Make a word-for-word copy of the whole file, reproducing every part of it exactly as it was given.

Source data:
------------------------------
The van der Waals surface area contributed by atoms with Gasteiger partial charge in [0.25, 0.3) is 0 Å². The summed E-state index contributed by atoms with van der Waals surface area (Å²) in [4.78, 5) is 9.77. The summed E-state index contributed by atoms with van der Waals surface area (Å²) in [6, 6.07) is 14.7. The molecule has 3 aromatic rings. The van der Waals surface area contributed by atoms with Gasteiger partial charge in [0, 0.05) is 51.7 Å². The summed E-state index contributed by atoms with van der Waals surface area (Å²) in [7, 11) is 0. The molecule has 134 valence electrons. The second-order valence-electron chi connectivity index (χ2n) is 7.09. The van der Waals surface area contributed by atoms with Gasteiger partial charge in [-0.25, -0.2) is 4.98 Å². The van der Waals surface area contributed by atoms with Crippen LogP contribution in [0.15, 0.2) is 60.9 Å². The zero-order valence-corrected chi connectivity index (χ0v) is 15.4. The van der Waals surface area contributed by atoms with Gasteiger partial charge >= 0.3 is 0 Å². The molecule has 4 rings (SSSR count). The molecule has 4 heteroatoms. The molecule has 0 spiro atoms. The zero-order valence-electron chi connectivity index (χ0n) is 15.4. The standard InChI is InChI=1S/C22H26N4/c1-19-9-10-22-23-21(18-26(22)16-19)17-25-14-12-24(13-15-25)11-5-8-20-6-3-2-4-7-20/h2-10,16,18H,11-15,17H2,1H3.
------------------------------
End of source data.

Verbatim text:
The van der Waals surface area contributed by atoms with Gasteiger partial charge in [0.25, 0.3) is 0 Å². The summed E-state index contributed by atoms with van der Waals surface area (Å²) in [4.78, 5) is 9.77. The summed E-state index contributed by atoms with van der Waals surface area (Å²) in [6, 6.07) is 14.7. The molecule has 3 aromatic rings. The van der Waals surface area contributed by atoms with Gasteiger partial charge in [0, 0.05) is 51.7 Å². The summed E-state index contributed by atoms with van der Waals surface area (Å²) in [7, 11) is 0. The molecule has 134 valence electrons. The second-order valence-electron chi connectivity index (χ2n) is 7.09. The van der Waals surface area contributed by atoms with Gasteiger partial charge in [-0.25, -0.2) is 4.98 Å². The van der Waals surface area contributed by atoms with Crippen LogP contribution in [0.15, 0.2) is 60.9 Å². The zero-order valence-corrected chi connectivity index (χ0v) is 15.4. The van der Waals surface area contributed by atoms with Gasteiger partial charge >= 0.3 is 0 Å². The molecule has 4 rings (SSSR count). The molecule has 4 heteroatoms. The molecule has 0 spiro atoms. The zero-order valence-electron chi connectivity index (χ0n) is 15.4. The standard InChI is InChI=1S/C22H26N4/c1-19-9-10-22-23-21(18-26(22)16-19)17-25-14-12-24(13-15-25)11-5-8-20-6-3-2-4-7-20/h2-10,16,18H,11-15,17H2,1H3.